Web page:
"Oh, go your way," the official answered. "It is a mystery to me that you were not tried and executed long ago. No, I will not remove the chain. I have no authority to do that. If I might, I would not. Go your way."

He turned to attend to the business of important citizens and Paulus led rather than followed his custodian toward the door. But on his way Marcia interrupted him. She knelt, and Paulus blessed her, touching her bowed head with his right hand.

Outside, on the edge of the crowd, hugging her certificate of freedom, Marcia blessed Cleander, as she had right to do, and as convention obliged that she should. There were no words too extravagant, nor any place too public, for the gratitude of a slave set free.

"Oh generous Cleander—"

However, Arbiter interrupted. "Just the very thing I warned you to beware of! Justus Cassius and Comelius Varro were in the praetor's office. They saw her kneel to that Jew. Cassius is one of Caligula's backstairs panders, and Varro is about the vilest spy in Rome! Get rid of the woman—tell her to go and hide before she gets us all in trouble."

"She has nowhere to go," said Cleander. The thought of losing sight of Marcia disturbed him more than danger did.

"Nonsense. Give the girl some money. Give it to her now—don't argue." He turned on Marcia: "Listen. Understand this: it is the law that no slave may be manumitted to avoid her giving evidence against her master. If Virgilius Cleander should be charged with an offense against the State, your manumission would be canceled and you would be tortured, just like any other slave, for evidence against him."

"I would not give evidence against him. I would rather die," said Marcia. "And besides, he has done no wrong to anyone."

"Who cares? Let them catch you, and then see what happens! Hide, I tell you, until we know what Vulpes has contrived against Cleander. When we have defeated Vulpes, come back."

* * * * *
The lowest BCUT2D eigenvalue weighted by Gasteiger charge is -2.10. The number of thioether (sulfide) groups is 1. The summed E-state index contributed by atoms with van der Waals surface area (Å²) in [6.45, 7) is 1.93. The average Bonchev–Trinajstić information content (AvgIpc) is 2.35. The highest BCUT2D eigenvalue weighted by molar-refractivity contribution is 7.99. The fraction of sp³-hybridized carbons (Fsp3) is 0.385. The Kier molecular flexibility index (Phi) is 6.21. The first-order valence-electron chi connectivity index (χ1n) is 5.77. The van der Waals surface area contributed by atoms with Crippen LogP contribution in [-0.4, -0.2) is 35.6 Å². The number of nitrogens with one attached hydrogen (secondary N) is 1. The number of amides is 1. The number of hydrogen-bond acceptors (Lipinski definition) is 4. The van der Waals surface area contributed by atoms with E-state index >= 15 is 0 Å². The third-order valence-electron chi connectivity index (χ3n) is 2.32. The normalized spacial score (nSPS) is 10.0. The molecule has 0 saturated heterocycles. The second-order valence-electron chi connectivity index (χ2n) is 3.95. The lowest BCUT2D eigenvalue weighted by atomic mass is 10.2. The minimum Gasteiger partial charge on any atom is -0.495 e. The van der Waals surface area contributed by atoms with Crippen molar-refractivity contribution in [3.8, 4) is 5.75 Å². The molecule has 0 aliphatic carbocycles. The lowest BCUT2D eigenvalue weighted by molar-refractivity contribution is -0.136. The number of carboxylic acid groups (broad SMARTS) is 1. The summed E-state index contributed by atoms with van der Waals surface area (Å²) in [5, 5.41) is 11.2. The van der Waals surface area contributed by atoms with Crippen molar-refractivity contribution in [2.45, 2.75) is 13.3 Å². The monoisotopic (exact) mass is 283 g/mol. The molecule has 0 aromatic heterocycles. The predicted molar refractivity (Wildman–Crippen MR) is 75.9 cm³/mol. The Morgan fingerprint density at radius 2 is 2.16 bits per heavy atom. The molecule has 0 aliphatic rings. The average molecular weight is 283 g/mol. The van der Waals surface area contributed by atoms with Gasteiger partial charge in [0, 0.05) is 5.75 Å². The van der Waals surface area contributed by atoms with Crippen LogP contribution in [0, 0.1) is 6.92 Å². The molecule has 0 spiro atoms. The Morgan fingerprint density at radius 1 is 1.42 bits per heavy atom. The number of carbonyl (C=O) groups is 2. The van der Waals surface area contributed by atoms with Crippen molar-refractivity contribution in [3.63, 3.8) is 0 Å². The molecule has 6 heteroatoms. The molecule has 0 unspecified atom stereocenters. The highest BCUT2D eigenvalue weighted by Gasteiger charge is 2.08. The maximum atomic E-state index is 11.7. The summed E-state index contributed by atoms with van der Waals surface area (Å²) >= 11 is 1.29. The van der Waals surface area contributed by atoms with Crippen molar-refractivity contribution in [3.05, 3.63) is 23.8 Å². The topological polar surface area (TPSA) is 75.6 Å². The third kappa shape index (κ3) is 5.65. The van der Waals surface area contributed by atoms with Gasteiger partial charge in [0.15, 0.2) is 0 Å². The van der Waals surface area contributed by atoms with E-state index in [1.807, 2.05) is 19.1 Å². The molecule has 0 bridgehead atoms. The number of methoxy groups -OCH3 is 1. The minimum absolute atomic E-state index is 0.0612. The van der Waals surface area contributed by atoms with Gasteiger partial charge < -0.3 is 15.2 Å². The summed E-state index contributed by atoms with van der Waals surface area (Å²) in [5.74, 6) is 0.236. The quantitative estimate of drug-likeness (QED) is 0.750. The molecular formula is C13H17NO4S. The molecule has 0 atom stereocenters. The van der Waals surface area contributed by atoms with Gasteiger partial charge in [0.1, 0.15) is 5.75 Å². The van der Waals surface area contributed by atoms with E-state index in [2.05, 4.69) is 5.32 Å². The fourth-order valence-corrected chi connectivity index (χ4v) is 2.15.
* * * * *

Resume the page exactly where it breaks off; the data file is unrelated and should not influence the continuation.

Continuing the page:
CLEANDER protested, but Arbiter stuck to his point and Marcia had no option but to do what she was told. Cleander gave her money and, in spite of Arbiter's objections, ordered two of his gladiators to escort her to whatever hiding place she might decide on; they were to return to Arbiter's house with news of her whereabouts, and to take more money to her as soon as she should need it.

"Dangerous! However, there is no use in arguing with a love-struck man, said Arbiter. "I have yet to hear of a gladiator who could keep a secret. In or out of the arena they are good for nothing except their own grim trade; and they would be no good for that unless the penalty for flinching were worse than the chances they have to take. Your gladiators follow Marcia—someone will follow and watch the gladiators—wait and see.

"I think you are unduly nervous," said Cleander.

"Am I? Well, don't you be nervous in the thermae. Flaminius Glaucus, Caligula's chamberlain, will be there and I intend to introduce you to him. He is usually in a vicious temper until after he has been scraped down with the strigil, so let us hope we catch him in the tepidarium, well oiled and for the time being almost human. And by the way, when you take off your clothes in the cloakroom and the slave gives you a token for them, give the blackguard an as for himself and threaten him with mayhem; otherwise you will get the wrong clothes back and have no remedy. I don't know where they find such shameless thieves as they employ in the thermae cloakroom."

"Chloe is quite an experience."